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Biogeosciences An interactive open-access journal of the European Geosciences Union
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https://doi.org/10.5194/bg-2019-416
© Author(s) 2019. This work is distributed under
the Creative Commons Attribution 4.0 License.
https://doi.org/10.5194/bg-2019-416
© Author(s) 2019. This work is distributed under
the Creative Commons Attribution 4.0 License.

Submitted as: research article 11 Nov 2019

Submitted as: research article | 11 Nov 2019

Review status
This discussion paper is a preprint. It is a manuscript under review for the journal Biogeosciences (BG).

Changes in Particulate and Mineral Associated Organic Carbon with Land Use in Contrasting Soils

Sabina Yeasmin1,a, Balwant Singh1, Cliff T. Johnston2, Donald L. Sparks3, and Quan Hua4 Sabina Yeasmin et al.
  • 1Sydney Institute of Agriculture, School of Life and Environmental Sciences, The University of Sydney, Sydney, NSW 2006, Australia
  • 2Crop, Soil and Environmental Sciences, Purdue University, West Lafayette, IN 47907, USA
  • 3Department of Plant and Soil Sciences, University of Delaware, Newark, DE 19716, USA
  • 4Australian Nuclear Science and Technology Organisation, Locked Bag 2001, Kirrawee DC, NSW 2232, Australia
  • acurrent address: Department of Agronomy, Bangladesh Agricultural University, Mymensingh-2202, Bangladesh

Abstract. Soil organic carbon (OC) is the largest terrestrial C stock and soils' capacity to preserve OC varies with many factors including land use, soil type and depth. We investigated the effect of land use change on particulate organic matter (POM) and mineral-associated organic matter (MOM) in soils. Surface (0–10 cm) and sub-surface (60–70 cm) soil samples were collected from paired-sites (native and cropped lands) of four contrasting soils. Bulk soils were isolated into POM and MOM fractions, which were analysed for mineralogy, OC and nitrogen, isotopic signatures and 14C content. POMs of surface soils were relatively unaffected by land use change, possibly because of continuous input of crop residues, while corresponding POM in sub-surface lost more OC. In surface soils, oxides-dominated MOM lost more OC than phyllosilicates- and quartz -dominated MOM, which is attributed to diverse OM input and the extent of OC saturation limit of soils. In contrast, oxides-associated fractions were less affected in the sub-surface soils than the other two MOM fractions, possibly due to OC protection via organo–mineral associations. Changed isotopic signature (linked with vegetation) across the fractions suggested that fresh crop residues constituted the bulk of OM in surface soils (supported by greater 14C). Increased isotopic signatures and lower 14C in sub-surface MOM fractions suggested the association of more microbially processed, aged OC in oxides-rich fractions than other MOMs. Results reveal that quantity and quality of OC after land use change was influenced by the nature of C input in surface soils and by mineral-organic association in sub-surface soils.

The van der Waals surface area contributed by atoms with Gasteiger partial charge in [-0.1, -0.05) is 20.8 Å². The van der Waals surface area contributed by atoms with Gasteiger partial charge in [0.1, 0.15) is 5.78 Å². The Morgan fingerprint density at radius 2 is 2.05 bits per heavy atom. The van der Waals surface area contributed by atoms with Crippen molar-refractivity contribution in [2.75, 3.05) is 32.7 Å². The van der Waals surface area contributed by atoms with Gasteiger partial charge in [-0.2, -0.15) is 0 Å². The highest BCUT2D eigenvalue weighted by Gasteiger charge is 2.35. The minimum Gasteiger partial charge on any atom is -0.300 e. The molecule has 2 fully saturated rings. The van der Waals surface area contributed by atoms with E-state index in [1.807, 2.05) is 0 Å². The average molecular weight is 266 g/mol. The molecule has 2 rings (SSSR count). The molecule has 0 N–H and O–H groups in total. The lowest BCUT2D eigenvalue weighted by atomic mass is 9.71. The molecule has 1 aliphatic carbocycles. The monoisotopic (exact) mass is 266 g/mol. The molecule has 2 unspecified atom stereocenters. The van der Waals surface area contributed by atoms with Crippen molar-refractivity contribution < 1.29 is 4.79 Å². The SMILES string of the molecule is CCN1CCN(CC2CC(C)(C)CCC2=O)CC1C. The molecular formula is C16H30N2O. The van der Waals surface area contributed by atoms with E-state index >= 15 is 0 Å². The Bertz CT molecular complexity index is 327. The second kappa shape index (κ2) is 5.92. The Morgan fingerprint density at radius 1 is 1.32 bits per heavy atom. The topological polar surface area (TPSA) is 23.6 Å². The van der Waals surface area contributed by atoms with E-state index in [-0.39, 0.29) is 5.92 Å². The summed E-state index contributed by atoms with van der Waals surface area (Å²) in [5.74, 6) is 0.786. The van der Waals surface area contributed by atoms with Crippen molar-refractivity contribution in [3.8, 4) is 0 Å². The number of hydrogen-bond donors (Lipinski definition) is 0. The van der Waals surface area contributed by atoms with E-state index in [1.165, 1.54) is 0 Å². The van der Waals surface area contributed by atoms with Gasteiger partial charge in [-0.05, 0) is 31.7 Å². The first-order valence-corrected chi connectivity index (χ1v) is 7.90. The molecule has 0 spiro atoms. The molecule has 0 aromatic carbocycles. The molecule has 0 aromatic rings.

Sabina Yeasmin et al.
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Short summary
This study demonstrated impact of land use change on organic carbon (OC) pools in four soils with contrasting mineralogy for both surface and sub-surface depths. Bulk soils were isolated into particulate and mineral associated OC by density fractionation, and analysed for mineralogy, OC, nitrogen and isotopic signatures. Results reveal that quantity and quality of OC after land use change was influenced by nature of C input in surface soils and by mineral-organic association in sub-surface soils.
This study demonstrated impact of land use change on organic carbon (OC) pools in four soils...
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